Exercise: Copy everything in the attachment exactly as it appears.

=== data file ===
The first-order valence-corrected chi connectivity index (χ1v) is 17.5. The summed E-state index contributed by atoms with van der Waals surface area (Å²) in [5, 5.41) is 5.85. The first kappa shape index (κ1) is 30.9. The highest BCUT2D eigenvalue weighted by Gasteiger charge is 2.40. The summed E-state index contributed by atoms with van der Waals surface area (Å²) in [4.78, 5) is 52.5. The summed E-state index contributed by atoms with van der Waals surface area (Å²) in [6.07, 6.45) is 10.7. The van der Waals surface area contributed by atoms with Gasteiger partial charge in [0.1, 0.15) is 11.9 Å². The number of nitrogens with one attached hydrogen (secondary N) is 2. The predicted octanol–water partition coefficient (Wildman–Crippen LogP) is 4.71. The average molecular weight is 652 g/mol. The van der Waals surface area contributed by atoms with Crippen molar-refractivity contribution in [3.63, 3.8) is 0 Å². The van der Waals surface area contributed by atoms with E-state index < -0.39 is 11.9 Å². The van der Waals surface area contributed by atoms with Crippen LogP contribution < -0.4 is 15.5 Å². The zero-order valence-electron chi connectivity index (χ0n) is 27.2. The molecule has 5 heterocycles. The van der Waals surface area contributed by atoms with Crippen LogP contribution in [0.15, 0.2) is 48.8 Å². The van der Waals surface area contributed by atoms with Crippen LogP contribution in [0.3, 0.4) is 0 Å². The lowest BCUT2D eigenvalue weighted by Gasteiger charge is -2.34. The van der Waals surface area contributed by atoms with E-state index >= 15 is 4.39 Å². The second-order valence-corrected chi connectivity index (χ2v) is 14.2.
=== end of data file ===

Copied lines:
The first-order valence-corrected chi connectivity index (χ1v) is 17.5. The summed E-state index contributed by atoms with van der Waals surface area (Å²) in [5, 5.41) is 5.85. The first kappa shape index (κ1) is 30.9. The highest BCUT2D eigenvalue weighted by Gasteiger charge is 2.40. The summed E-state index contributed by atoms with van der Waals surface area (Å²) in [4.78, 5) is 52.5. The summed E-state index contributed by atoms with van der Waals surface area (Å²) in [6.07, 6.45) is 10.7. The van der Waals surface area contributed by atoms with Gasteiger partial charge in [0.1, 0.15) is 11.9 Å². The number of nitrogens with one attached hydrogen (secondary N) is 2. The predicted octanol–water partition coefficient (Wildman–Crippen LogP) is 4.71. The average molecular weight is 652 g/mol. The van der Waals surface area contributed by atoms with Crippen molar-refractivity contribution in [3.63, 3.8) is 0 Å². The van der Waals surface area contributed by atoms with E-state index < -0.39 is 11.9 Å². The van der Waals surface area contributed by atoms with Crippen LogP contribution < -0.4 is 15.5 Å². The zero-order valence-electron chi connectivity index (χ0n) is 27.2. The molecule has 5 heterocycles. The van der Waals surface area contributed by atoms with Crippen LogP contribution in [0.15, 0.2) is 48.8 Å². The van der Waals surface area contributed by atoms with Crippen LogP contribution in [0.3, 0.4) is 0 Å². The lowest BCUT2D eigenvalue weighted by Gasteiger charge is -2.34. The van der Waals surface area contributed by atoms with E-state index >= 15 is 4.39 Å². The second-order valence-corrected chi connectivity index (χ2v) is 14.2.